N. Mark Evans, a native of Chelan whose unlimited driving career began in 1979, thought his career was over in 2003 after he suffered serious injuries in a flip.

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It has been 15 years since N. Mark Evans pulled off one of the most memorable feats in Seafair history, rebounding from a flip in an early heat to capture the winner-take-all final.

Half of it, he says, he’d love to repeat this weekend.

“It would be fun to win it again, let’s say that,” he says with his trademark laugh. “The flip, well … “

That win in 1997 came in the Pico American Dream and is the only time Evans, whose gregarious nature has long made him a popular figure in the cockpits, emerged victorious at Seafair.

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Simply being back in the cockpit Sunday in the U-57 Miss DiJulio marks something of a victory.

Evans, a native of Chelan who began driving unlimiteds in 1979, thought his career was over in 2003 after he suffered serious injuries in a flip in Detroit while piloting the U-8 Miss Llumar Window Film.

“Broke the fibula, the tibia clear in half, broke four ribs and cracked my neck, broke an elbow and got embolisms in the lung,” he says in the matter-of-fact way hydro drivers tend to discuss flip-related injuries.

Worse were infections that seeped into his leg and required doctors to reinsert all the rods and screws that were holding the limb together, and for a few scary moments had them contemplating amputation.

It took 18 months for Evans to recover. And, as Evans says, “sit out two years in this sport and you fizzle real quickly.”

So Evans pretty much resigned himself to watching from the sideline.

But as the injuries healed, the urge to drive again slowly returned. In 2009 he got an offer to drive a grand prix boat, and winning a few races brought the bug back completely.

In 2010, owner Ted Porter asked Evans to get his backup boat — an old Winston Eagle hull — in order.

“I told everybody I’d retired, but I just couldn’t resist,” he said.

He got the boat running in time for the Tri-Cities race in 2010 and last year ran the whole circuit.

Following last season, Evans and his brother, Mitch — a former unlimited driver — bought the boat from Porter. So now Mark Evans, 55, is serving as co-owner and driver.

“Nerve wracking,” he said with another laugh of his dual roles. “It’s a lot different being an owner now and really hearing more and more gremlins. I didn’t care about the equipment before when I drove for somebody else.”

Evans is hardly timid on the water.

Last week in the Tri-Cities, he pulled out every trick he could to run down Nate Brown and the U-17 Miss Red Dot to take fourth place in an early heat in an ultimately futile attempt to make the final. The boat ranks just 10th in the season points standings heading into Seafair, but Evans vows that “it’s got big potential. We’re right in the ballpark.”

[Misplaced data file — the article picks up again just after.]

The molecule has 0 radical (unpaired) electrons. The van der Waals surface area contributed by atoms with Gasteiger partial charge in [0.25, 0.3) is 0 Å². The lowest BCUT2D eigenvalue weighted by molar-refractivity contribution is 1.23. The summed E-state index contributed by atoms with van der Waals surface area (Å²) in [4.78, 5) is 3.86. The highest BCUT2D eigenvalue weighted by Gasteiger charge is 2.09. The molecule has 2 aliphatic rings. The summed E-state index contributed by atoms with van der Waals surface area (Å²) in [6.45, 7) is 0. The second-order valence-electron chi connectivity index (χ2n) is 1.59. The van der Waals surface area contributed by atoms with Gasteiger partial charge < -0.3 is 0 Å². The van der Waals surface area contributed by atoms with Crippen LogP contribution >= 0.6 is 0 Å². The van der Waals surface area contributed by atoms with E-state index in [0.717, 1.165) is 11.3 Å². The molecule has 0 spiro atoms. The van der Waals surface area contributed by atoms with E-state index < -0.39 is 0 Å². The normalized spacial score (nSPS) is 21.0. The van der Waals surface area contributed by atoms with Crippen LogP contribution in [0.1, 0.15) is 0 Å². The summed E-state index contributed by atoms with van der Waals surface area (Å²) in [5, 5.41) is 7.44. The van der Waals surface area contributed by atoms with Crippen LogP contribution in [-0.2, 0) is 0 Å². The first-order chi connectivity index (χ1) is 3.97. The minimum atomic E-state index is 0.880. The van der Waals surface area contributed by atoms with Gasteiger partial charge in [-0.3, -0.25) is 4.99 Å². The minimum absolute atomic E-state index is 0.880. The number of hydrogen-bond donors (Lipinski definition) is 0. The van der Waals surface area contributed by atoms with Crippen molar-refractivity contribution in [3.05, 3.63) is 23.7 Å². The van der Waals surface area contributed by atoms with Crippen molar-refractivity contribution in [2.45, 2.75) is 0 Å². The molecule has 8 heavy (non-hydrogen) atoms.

He’s certainly overcome the odds before, such as the 1997 Seafair race, when his boat landed upside down after flipping in Heat 2A. He was not injured and the boat did not suffer serious damage, though it needed a quick overhaul.

Evans notes that it helped that the schedule was delayed when the Elam landed on the Miss Bud in the rerun of the heat, allowing more time for the Pico crew to fix the boat. Evans recalls he felt there was some karma there as he said it was those two boats encroaching on him that caused his flip.

“They had squeezed me off and put me on my head and they went out and reran it and that bought me some time when they crashed,” he said.

With the boat repaired, Evans cruised to a relatively uneventful win in the final, becoming the first boat to flip in an early heat and win the race.

“What I remember most is all the team members coming together and then other team members, guys from other teams, coming up and helping (fix the boat),” he said. “It was just a crazy, crazy feeling.”

And Evans says fixing the boat was the hard part. Getting back out on the water after a flip — be it Seafair in 1997 or Detroit in 2003 — is simply part of the deal.

“You just have to act like nothing happened,” he said. “If I’ve crashed somewhere, I’ve never thought about it. Some people remember that ‘that’s the spot where I crashed.’ I don’t. We’ve all got spots.

“I’ve crashed so many times in so many different vehicles, you just have to get up and go and not worry about that stuff. If you worry about crashing too much you probably shouldn’t be out there.”

Bob Condotta: 206-515-5699 or bcondotta@seattletimes.com. On Twitter @bcondotta.

Seafair boat lineup
Boat Driver Comment
U-1 Spirit of Qatar 96 Dave Villwock Villwock has won Seafair a record 10 times
U- 5 Graham Trucking Jimmy Shane Hoping to repeat winning performance from Tri-Cities
U-6 Oh Boy! Oberto Steve David Has won the past two Seafairs, three of past five
U-9 Seattle Sun Tan presents Sound Propeller Services Jon Zimmerman Team returns after a couple years off
U-11 Acura of Bellevue presents Peters and May J.W. Myers Coming off a tough weekend in the Tri-Cities
U-17 Miss Red Dot Nate Brown Brown back in cockpit for injured nephew Kip
U-18 Bucket List Racing Kelly Stocklin Experimental boat has yet to compete in a race
U-21 Albert Lee Appliance Brian Perkins Making the West Coast swing this year
U-37 Miss Beacon Plumbing J. Michael Kelly Coming off solid second-place finish in Tri-Cities
U-57 Miss DiJulio N. Mark Evans Evans brothers running old Winston Eagle hull
U-88 Degree Men Scott Liddycoat Hull owned by Gregory family, back after three years off
U-99 Miss Fox Plumbing Too Ryan Mallow Second entry from the Leland Unlimited team
U-100 Miss Fox Plumbing Greg Hopp Main boat in the Leland Unlimited camp
Comments by Bob Condotta, Seattle Times
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